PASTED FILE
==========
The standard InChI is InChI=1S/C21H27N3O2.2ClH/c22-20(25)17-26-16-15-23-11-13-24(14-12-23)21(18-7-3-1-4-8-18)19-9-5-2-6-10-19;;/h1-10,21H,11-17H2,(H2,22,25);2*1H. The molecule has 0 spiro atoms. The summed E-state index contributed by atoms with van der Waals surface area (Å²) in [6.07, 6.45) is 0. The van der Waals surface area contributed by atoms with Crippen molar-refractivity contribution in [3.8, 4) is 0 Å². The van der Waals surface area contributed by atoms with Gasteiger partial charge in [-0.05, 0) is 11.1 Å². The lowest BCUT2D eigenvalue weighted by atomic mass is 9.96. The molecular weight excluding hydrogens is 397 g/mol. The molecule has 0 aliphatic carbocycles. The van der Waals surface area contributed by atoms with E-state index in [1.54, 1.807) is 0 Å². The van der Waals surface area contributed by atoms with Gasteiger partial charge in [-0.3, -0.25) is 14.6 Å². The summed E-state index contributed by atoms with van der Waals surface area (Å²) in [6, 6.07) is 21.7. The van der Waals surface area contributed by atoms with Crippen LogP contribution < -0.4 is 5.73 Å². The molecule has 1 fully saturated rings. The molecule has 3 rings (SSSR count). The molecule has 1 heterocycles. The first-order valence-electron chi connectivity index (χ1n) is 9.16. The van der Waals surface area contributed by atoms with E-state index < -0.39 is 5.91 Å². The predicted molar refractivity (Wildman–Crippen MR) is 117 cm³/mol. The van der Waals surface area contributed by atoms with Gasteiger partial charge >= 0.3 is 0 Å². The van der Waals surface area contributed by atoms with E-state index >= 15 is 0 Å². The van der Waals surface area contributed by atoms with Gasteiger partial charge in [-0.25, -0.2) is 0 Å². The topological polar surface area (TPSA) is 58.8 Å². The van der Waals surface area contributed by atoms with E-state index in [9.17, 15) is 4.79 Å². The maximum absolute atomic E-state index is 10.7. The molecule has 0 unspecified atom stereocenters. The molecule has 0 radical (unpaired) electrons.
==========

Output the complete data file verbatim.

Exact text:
The standard InChI is InChI=1S/C21H27N3O2.2ClH/c22-20(25)17-26-16-15-23-11-13-24(14-12-23)21(18-7-3-1-4-8-18)19-9-5-2-6-10-19;;/h1-10,21H,11-17H2,(H2,22,25);2*1H. The molecule has 0 spiro atoms. The summed E-state index contributed by atoms with van der Waals surface area (Å²) in [6.07, 6.45) is 0. The van der Waals surface area contributed by atoms with Crippen molar-refractivity contribution in [3.8, 4) is 0 Å². The van der Waals surface area contributed by atoms with Gasteiger partial charge in [-0.05, 0) is 11.1 Å². The lowest BCUT2D eigenvalue weighted by atomic mass is 9.96. The molecular weight excluding hydrogens is 397 g/mol. The molecule has 0 aliphatic carbocycles. The van der Waals surface area contributed by atoms with E-state index in [1.54, 1.807) is 0 Å². The van der Waals surface area contributed by atoms with Gasteiger partial charge in [-0.3, -0.25) is 14.6 Å². The summed E-state index contributed by atoms with van der Waals surface area (Å²) in [6, 6.07) is 21.7. The van der Waals surface area contributed by atoms with Crippen LogP contribution < -0.4 is 5.73 Å². The molecule has 1 fully saturated rings. The molecule has 3 rings (SSSR count). The molecule has 1 heterocycles. The first-order valence-electron chi connectivity index (χ1n) is 9.16. The van der Waals surface area contributed by atoms with E-state index < -0.39 is 5.91 Å². The predicted molar refractivity (Wildman–Crippen MR) is 117 cm³/mol. The van der Waals surface area contributed by atoms with Gasteiger partial charge >= 0.3 is 0 Å². The van der Waals surface area contributed by atoms with E-state index >= 15 is 0 Å². The van der Waals surface area contributed by atoms with Gasteiger partial charge in [-0.25, -0.2) is 0 Å². The topological polar surface area (TPSA) is 58.8 Å². The van der Waals surface area contributed by atoms with E-state index in [9.17, 15) is 4.79 Å². The maximum absolute atomic E-state index is 10.7. The molecule has 0 unspecified atom stereocenters. The molecule has 0 radical (unpaired) electrons.